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How will NASA’ TESS spacecraft will hunt for exoplanets?

How will NASA' TESS spacecraft will hunt for exoplanets?

After the colossal amount of time spent on designing, developing, and integrating the Transiting Exoplanet Survey Satellite (TESS), it was finally launched on April 18, 2018, aboard SpaceX Falcon 9 rocket. It is expected to scan over 200,000 brightest or nearest stars in order to capture exoplanets using sophisticated transit technique which it will use to intercept even the feeble dimming of brightest from the stars that are being observed which is the technique used to detect the existence of exoplanets.

The Kavli Foundation interview two of the scientists associated with TESS mission in order to understand how the spacecraft will hover in the space looking for exoplanets throughout our galaxy and beyond. Diano Dragomir, Hubble postdoctoral fellow at MIT Kavli Institute for Astrophysics and Space Research and the Instrument Manage for the TESS mission, Greg Berthiaume were the participants who were interviewed post the launch of the spacecraft into the deep space to look for other Earth-like planets.

When asked why is TESS important, Diano replied that the mission is destined to find exoplanets. She further asserted that although we already know about 4,000 exoplanets in the space thanks to the Kepler K2 mission, these exoplanets are looking at a huge distance and scientists know very little about them which makes TESS is prime spacecraft to look for exoplanets which are located near our planet.

A question which have been intriguing researchers for a long time is that if there is any alien form out there in the universe or not? TESS mission will be a step towards knowing the potential planets habitual enough to sustain life and this could help detect alien life as well. According to the researchers, there are looking forward to finding at least 100 to 200 Earth-sized planets as well as thousands of other exoplanets which are Super Jupiters.

With the TESS mission, researchers will aim towards finding out the size of the exoplanets, mass, composition of the atmosphere if available, characteristics of gravity. It will also look for exoplanets which are in Goldilocks zones which is a scientific term to indicate the right condition for a planet to sustain life. This will be the imperative target of the mission to detect planets which aren’t too cold neither too hot. It will also look out for red dwarf stars which are smaller than the sun and cooler in temperature. Researchers will study if there is any planet near the red dwarfs and also check out its orbit crossings to detect if the planet is in Goldilocks zone or not.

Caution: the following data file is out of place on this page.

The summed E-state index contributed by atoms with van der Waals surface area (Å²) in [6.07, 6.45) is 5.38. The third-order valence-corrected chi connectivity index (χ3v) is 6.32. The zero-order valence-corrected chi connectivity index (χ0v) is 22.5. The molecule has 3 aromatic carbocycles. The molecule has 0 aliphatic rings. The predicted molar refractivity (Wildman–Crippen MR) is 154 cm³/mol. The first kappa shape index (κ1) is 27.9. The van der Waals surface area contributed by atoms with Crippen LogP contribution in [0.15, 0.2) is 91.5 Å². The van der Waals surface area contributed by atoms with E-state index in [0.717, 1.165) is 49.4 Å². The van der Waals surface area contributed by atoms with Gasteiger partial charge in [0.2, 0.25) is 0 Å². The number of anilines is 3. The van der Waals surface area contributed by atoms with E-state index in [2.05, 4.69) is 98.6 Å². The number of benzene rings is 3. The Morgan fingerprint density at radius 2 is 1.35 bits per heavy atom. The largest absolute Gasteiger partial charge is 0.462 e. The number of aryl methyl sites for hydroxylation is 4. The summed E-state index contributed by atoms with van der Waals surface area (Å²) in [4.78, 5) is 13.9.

TESS will look after planets which have a greater amount of atmosphere since the technique used in detecting exoplanets known as transit spectroscopy uses the light derived from the atmosphere of an orbiting planet when it makes it transit through its host star. The larger atmosphere gives a lot of data to be analyzed while smaller atmosphere will result in feeble data. Since studying the atmosphere is crucial to know about its chemical composition comprising of carbon dioxide, oxygen, and water vapor, this would be instrumental in analyzing if life can exist on it or not.

TESS mission will search for planets which are smaller than Neptune and larger than Earth. As there are a lot of planets smaller than Neptune, it would be easier for TESS to hunt ‘em. Soon after, the spacecraft will be programmed to scan for super-Earths as well which are planets twice the size of Earth. It is well-equipped with instruments to differentiate between a gassy planet and a very rocky planet which would help the researchers in segregating the data sent by the spacecraft for analysis.

Apart from TESS, there are two other major exoplanet-hunting spacecraft that will launch soon such as ESA’s Ariel and Plato satellite. However, since TESS has been launched quietly before the other two spacecraft can be launched, it has greater options to analyze. Furthermore, TESS will follow a really long and elliptical orbit that will keep it stable from both thermal and orbit perspective. It will be the first spacecraft to be launched in a far-ranging elliptical orbit as said where it will reach after six weeks post-launch.

Apart from detecting habitual and non-habitual exoplanets, the spacecraft is equipped with instruments to gauge the sound waves that travel within the stars as the brightness changes which is homologous to how seismic waves travel on Earth. Then, it will study the flaring activity of the host stars in close-up. One of the biggest technological feature installed in TESS is to detect and collect data about small black holes which form at the ‘Singularity’ when a star explodes. The data collected by TESS will be instrumental in determining the subject of study once NASA’s James Webb Space Telescope (JWST) launched in May 2020. This is how the exoplanet hunter will move around in space during its course of the mission.

About the author

Dave Mustaine

Dave, one of the associate writers at Science Examiner, has been taking care of all the space-related coverage. He loves to write about the latest happenings in space, and before joining Science Examiner, Dave was a part of the editorial board of a local magazine.

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